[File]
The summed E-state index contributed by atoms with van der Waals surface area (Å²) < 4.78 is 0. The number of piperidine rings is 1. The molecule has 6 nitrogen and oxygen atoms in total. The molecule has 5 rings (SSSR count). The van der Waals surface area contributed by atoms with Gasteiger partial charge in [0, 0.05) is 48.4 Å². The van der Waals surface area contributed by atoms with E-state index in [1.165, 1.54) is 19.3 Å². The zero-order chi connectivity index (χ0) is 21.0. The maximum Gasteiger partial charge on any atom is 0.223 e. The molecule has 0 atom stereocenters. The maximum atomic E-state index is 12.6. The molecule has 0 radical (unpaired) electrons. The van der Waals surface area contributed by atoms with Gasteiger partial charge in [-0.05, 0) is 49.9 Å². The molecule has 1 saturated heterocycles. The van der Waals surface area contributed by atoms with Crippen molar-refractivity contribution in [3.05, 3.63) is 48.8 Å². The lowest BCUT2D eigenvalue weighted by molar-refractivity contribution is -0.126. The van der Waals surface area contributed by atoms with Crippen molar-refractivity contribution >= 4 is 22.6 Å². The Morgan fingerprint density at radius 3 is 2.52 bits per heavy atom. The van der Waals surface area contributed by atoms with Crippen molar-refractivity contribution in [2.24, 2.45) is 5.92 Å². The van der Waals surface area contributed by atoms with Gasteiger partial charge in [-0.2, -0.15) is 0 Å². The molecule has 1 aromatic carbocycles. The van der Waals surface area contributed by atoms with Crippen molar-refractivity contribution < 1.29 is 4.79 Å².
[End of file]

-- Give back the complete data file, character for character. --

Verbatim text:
The summed E-state index contributed by atoms with van der Waals surface area (Å²) < 4.78 is 0. The number of piperidine rings is 1. The molecule has 6 nitrogen and oxygen atoms in total. The molecule has 5 rings (SSSR count). The van der Waals surface area contributed by atoms with Gasteiger partial charge in [0, 0.05) is 48.4 Å². The van der Waals surface area contributed by atoms with E-state index in [1.165, 1.54) is 19.3 Å². The zero-order chi connectivity index (χ0) is 21.0. The maximum Gasteiger partial charge on any atom is 0.223 e. The molecule has 0 atom stereocenters. The maximum atomic E-state index is 12.6. The molecule has 0 radical (unpaired) electrons. The van der Waals surface area contributed by atoms with Gasteiger partial charge in [-0.05, 0) is 49.9 Å². The molecule has 1 saturated heterocycles. The van der Waals surface area contributed by atoms with Crippen molar-refractivity contribution in [3.05, 3.63) is 48.8 Å². The lowest BCUT2D eigenvalue weighted by molar-refractivity contribution is -0.126. The van der Waals surface area contributed by atoms with Crippen molar-refractivity contribution >= 4 is 22.6 Å². The Morgan fingerprint density at radius 3 is 2.52 bits per heavy atom. The van der Waals surface area contributed by atoms with Crippen molar-refractivity contribution in [2.24, 2.45) is 5.92 Å². The van der Waals surface area contributed by atoms with Gasteiger partial charge in [-0.2, -0.15) is 0 Å². The molecule has 1 aromatic carbocycles. The van der Waals surface area contributed by atoms with Crippen molar-refractivity contribution < 1.29 is 4.79 Å².